I well remember a cartoon I saw some 40 or more years ago. It involves two men walking down the street of a town, one was obviously a local, and the other was possibly a visitor. As they walk down the main street, they pass a church, and the visitor asks the other guy, “Is that your church? Do you go there?” The local guy replies, “My church? Well, it is the one I stay away from!”

In recent years, I have come across many people who love Jesus, still seek to follow Him, to some extent pray to Him, maybe even read the Word, and perhaps watch Christian programs on TV or online. But they do not go to church. They are the ones who ‘stay away’ from a local church.

Now there may be many reasons why this is happening. Some reasons are even legitimate reasons, such as shut-ins, etc., but it highlights a trend that is happening and in our modern society. Sometimes people substitute particular activities for being part of a local church such as a home fellowship meeting, a Bible study in a coffee shop, or breakfast meetings with other believers. But let’s be honest. A home fellowship is not a church even though it can be part of a local church. A weekly Bible study at a coffee shop is not a church even though it can be a part of a local church. A meeting over lunch or breakfast with other believers is not a church even though it too can be part of a local church. These meetings are all good and beneficial, but they are not a real church. So what does it mean to belong to a real church?


Last Spring, I came across a short article by a friend of mine in Australia, Dr. Ken Chant, a gifted Bible teacher. We were colleagues and, at one time, worked together. Let me quote from the article entitled “A Real Church.”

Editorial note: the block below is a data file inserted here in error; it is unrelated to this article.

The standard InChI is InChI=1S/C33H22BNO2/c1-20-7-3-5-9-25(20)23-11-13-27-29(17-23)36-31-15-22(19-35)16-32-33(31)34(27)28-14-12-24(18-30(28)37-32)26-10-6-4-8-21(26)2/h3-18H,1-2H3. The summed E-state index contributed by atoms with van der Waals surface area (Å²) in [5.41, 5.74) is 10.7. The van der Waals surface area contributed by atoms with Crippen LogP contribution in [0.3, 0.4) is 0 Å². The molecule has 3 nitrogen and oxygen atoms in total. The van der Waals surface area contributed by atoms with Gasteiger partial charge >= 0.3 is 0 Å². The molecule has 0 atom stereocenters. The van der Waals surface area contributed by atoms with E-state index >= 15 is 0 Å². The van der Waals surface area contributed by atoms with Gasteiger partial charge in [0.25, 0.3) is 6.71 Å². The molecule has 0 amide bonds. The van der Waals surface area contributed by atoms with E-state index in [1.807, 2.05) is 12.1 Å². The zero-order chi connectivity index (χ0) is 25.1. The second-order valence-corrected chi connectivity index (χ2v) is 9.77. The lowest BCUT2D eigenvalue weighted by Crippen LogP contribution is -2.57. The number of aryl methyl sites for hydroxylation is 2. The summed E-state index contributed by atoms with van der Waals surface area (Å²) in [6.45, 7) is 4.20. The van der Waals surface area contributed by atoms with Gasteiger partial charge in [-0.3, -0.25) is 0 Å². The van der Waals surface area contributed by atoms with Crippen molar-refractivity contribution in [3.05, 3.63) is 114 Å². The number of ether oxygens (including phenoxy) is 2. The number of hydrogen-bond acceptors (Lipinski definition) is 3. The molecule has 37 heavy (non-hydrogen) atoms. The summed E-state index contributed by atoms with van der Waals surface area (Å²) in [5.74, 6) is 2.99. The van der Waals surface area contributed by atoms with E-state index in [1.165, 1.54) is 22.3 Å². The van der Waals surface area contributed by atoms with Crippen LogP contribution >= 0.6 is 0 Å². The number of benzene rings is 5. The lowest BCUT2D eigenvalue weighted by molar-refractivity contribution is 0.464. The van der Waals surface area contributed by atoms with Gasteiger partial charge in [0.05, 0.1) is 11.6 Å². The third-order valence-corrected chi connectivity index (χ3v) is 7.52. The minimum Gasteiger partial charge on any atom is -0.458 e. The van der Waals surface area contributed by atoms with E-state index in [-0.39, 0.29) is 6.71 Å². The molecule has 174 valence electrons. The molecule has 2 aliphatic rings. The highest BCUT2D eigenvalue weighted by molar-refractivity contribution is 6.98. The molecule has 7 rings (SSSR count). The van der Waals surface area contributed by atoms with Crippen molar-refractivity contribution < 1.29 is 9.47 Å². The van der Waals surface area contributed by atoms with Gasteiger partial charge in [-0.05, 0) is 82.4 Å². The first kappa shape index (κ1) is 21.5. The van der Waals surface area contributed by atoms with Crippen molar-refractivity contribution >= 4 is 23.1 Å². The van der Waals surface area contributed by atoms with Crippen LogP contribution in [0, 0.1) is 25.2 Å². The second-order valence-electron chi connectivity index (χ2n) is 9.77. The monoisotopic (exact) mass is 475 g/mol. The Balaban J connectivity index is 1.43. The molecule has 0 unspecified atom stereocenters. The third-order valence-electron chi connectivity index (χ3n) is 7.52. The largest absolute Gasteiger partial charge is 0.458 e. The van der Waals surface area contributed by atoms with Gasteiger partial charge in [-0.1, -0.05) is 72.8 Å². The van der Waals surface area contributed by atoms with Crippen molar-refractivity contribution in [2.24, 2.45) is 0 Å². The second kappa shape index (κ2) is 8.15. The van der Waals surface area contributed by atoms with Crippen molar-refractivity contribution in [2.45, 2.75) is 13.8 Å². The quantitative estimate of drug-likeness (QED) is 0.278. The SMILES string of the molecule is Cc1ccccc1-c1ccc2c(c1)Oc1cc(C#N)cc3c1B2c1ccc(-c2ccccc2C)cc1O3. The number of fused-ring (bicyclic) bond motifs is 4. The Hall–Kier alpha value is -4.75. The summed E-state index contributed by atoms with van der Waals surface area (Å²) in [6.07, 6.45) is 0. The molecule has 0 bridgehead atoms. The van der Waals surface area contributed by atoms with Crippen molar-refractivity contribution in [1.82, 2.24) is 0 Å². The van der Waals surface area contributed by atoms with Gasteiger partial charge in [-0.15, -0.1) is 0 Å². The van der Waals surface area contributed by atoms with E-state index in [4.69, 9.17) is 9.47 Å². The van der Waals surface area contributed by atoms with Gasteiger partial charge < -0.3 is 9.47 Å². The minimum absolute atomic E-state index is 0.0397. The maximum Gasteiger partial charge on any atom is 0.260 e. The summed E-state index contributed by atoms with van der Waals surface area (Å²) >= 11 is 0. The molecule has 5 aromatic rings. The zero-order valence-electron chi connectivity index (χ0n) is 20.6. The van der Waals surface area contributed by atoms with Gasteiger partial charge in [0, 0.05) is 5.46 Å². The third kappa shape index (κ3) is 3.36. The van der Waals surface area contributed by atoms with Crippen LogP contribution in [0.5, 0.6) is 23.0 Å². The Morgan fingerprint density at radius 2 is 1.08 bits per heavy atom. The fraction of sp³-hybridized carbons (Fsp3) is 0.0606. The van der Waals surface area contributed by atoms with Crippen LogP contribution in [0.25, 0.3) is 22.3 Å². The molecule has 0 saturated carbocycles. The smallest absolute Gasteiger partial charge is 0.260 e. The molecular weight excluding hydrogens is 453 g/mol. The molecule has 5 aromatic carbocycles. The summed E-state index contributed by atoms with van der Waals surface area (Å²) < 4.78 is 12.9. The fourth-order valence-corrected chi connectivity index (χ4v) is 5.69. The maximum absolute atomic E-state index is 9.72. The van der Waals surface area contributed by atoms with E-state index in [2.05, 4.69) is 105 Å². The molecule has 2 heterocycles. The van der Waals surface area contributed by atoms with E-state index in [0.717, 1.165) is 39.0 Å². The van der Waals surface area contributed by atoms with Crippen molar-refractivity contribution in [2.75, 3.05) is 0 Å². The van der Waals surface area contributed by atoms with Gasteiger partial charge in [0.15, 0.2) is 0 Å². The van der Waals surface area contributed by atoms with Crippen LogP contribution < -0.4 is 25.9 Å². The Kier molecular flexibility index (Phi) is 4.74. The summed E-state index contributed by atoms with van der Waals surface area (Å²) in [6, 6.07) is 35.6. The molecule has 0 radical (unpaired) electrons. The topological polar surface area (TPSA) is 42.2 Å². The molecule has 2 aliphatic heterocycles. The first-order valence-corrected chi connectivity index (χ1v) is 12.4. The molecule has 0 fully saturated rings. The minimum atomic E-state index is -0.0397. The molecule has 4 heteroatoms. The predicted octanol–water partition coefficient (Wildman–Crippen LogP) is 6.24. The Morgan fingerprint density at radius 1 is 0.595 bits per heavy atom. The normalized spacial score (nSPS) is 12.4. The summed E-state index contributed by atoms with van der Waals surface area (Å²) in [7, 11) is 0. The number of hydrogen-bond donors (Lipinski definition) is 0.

He writes, “I came across a pamphlet recently, which dealt with house churches, and it made this claim: ‘Where two or more people meet together in the name of Christ, there is a church’ (referring to Matthew 18:20)

“But is that really so?

“No doubt, there is a vital place for small fellowships of Christians who convene in houses, offices, and the like, and equally, surely, some of those fellowships may meet the requirements of a church. No doubt, too, Christ is present with them, just as he promised. But in the end, a mere assembly of Christians does not make a church. Before any company of believers, even when Christ is among them, can rightly call itself a ‘church’ (in the biblical meaning of the Word), several other things must be present, such as –

Union – To create a recognizable church, the first essential is for a group of Christians to unite themselves formally as a worshipping body. That implies a stated time and place of assembly, a certain degree of structure and order, and an agreed set of principles and practices. An informal fellowship of Christians, whether few or many, does not meet that requirement (cp. He 10:23-25; and 1 Co 14:26-33,40).

Preaching – A fellowship of Christians does not become a church unless that fellowship exists primarily as a forum in which the preaching of the Word of God has pre-eminence. A church that gives itself only to prayer and praise, that considers fellowship or even worship to be its primary task, that minimizes the preaching office, or that values debate and dialogue above proclamation, has fallen away from its God-given identity.